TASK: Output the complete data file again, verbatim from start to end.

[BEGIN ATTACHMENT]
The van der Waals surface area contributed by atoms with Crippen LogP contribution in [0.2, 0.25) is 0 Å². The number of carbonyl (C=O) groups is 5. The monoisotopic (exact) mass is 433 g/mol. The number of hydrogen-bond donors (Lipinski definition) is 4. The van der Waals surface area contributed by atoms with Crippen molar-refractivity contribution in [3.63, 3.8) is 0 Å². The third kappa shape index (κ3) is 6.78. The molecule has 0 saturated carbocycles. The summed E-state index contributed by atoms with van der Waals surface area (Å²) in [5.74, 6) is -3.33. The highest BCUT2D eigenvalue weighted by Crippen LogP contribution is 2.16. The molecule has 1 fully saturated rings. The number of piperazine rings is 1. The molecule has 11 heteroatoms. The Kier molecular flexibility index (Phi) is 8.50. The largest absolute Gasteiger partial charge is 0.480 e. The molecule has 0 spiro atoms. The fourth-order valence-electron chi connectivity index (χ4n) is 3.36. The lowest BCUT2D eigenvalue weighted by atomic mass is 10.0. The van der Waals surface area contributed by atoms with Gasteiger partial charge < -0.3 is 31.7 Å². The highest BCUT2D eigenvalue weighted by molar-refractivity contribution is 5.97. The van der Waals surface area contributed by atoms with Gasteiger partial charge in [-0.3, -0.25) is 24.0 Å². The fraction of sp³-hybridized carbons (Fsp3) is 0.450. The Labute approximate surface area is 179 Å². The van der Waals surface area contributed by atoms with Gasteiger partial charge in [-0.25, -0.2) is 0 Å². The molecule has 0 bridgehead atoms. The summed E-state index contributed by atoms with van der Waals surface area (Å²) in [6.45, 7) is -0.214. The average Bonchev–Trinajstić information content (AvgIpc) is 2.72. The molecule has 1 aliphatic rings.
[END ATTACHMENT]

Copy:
The van der Waals surface area contributed by atoms with Crippen LogP contribution in [0.2, 0.25) is 0 Å². The number of carbonyl (C=O) groups is 5. The monoisotopic (exact) mass is 433 g/mol. The number of hydrogen-bond donors (Lipinski definition) is 4. The van der Waals surface area contributed by atoms with Crippen molar-refractivity contribution in [3.63, 3.8) is 0 Å². The third kappa shape index (κ3) is 6.78. The molecule has 0 saturated carbocycles. The summed E-state index contributed by atoms with van der Waals surface area (Å²) in [5.74, 6) is -3.33. The highest BCUT2D eigenvalue weighted by Crippen LogP contribution is 2.16. The molecule has 1 fully saturated rings. The number of piperazine rings is 1. The molecule has 11 heteroatoms. The Kier molecular flexibility index (Phi) is 8.50. The largest absolute Gasteiger partial charge is 0.480 e. The molecule has 0 spiro atoms. The fourth-order valence-electron chi connectivity index (χ4n) is 3.36. The lowest BCUT2D eigenvalue weighted by atomic mass is 10.0. The van der Waals surface area contributed by atoms with Gasteiger partial charge < -0.3 is 31.7 Å². The highest BCUT2D eigenvalue weighted by molar-refractivity contribution is 5.97. The van der Waals surface area contributed by atoms with Gasteiger partial charge in [-0.3, -0.25) is 24.0 Å². The fraction of sp³-hybridized carbons (Fsp3) is 0.450. The Labute approximate surface area is 179 Å². The van der Waals surface area contributed by atoms with Gasteiger partial charge in [-0.25, -0.2) is 0 Å². The molecule has 0 bridgehead atoms. The summed E-state index contributed by atoms with van der Waals surface area (Å²) in [6.45, 7) is -0.214. The average Bonchev–Trinajstić information content (AvgIpc) is 2.72. The molecule has 1 aliphatic rings.